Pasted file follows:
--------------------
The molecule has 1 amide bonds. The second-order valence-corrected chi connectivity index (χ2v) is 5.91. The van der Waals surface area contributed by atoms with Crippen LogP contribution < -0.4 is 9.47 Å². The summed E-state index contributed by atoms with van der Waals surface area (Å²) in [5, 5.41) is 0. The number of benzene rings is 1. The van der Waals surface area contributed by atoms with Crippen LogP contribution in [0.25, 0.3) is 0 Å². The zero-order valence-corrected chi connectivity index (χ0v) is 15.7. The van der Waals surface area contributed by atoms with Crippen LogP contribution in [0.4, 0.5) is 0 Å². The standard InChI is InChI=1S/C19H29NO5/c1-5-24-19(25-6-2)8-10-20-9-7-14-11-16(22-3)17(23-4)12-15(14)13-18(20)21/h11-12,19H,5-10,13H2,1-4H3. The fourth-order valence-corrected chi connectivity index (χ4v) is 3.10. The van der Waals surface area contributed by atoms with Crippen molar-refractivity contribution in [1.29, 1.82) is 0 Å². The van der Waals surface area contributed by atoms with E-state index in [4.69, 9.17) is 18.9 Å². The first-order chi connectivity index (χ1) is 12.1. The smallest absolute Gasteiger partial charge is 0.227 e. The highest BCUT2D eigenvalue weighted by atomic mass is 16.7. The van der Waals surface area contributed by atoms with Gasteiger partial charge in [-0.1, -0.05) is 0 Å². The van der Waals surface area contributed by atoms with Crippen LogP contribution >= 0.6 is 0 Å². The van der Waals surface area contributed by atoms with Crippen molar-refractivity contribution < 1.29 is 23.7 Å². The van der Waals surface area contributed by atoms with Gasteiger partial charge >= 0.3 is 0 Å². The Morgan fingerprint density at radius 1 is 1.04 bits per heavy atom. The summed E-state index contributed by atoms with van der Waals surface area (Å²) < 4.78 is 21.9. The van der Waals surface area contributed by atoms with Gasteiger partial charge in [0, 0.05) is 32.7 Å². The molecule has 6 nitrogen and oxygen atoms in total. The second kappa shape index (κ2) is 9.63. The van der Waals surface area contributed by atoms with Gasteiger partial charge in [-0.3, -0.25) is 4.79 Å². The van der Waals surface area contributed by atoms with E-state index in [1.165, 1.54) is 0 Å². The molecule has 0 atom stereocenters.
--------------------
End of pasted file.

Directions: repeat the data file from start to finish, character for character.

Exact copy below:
The molecule has 1 amide bonds. The second-order valence-corrected chi connectivity index (χ2v) is 5.91. The van der Waals surface area contributed by atoms with Crippen LogP contribution < -0.4 is 9.47 Å². The summed E-state index contributed by atoms with van der Waals surface area (Å²) in [5, 5.41) is 0. The number of benzene rings is 1. The van der Waals surface area contributed by atoms with Crippen LogP contribution in [0.25, 0.3) is 0 Å². The zero-order valence-corrected chi connectivity index (χ0v) is 15.7. The van der Waals surface area contributed by atoms with Crippen LogP contribution in [0.4, 0.5) is 0 Å². The standard InChI is InChI=1S/C19H29NO5/c1-5-24-19(25-6-2)8-10-20-9-7-14-11-16(22-3)17(23-4)12-15(14)13-18(20)21/h11-12,19H,5-10,13H2,1-4H3. The fourth-order valence-corrected chi connectivity index (χ4v) is 3.10. The van der Waals surface area contributed by atoms with Crippen molar-refractivity contribution in [1.29, 1.82) is 0 Å². The van der Waals surface area contributed by atoms with E-state index in [4.69, 9.17) is 18.9 Å². The first-order chi connectivity index (χ1) is 12.1. The smallest absolute Gasteiger partial charge is 0.227 e. The highest BCUT2D eigenvalue weighted by atomic mass is 16.7. The van der Waals surface area contributed by atoms with Gasteiger partial charge in [-0.1, -0.05) is 0 Å². The van der Waals surface area contributed by atoms with Crippen LogP contribution >= 0.6 is 0 Å². The van der Waals surface area contributed by atoms with Crippen molar-refractivity contribution < 1.29 is 23.7 Å². The van der Waals surface area contributed by atoms with Gasteiger partial charge >= 0.3 is 0 Å². The Morgan fingerprint density at radius 1 is 1.04 bits per heavy atom. The summed E-state index contributed by atoms with van der Waals surface area (Å²) < 4.78 is 21.9. The van der Waals surface area contributed by atoms with Gasteiger partial charge in [0, 0.05) is 32.7 Å². The molecule has 6 nitrogen and oxygen atoms in total. The second kappa shape index (κ2) is 9.63. The van der Waals surface area contributed by atoms with Gasteiger partial charge in [-0.3, -0.25) is 4.79 Å². The van der Waals surface area contributed by atoms with E-state index in [1.165, 1.54) is 0 Å². The molecule has 0 atom stereocenters.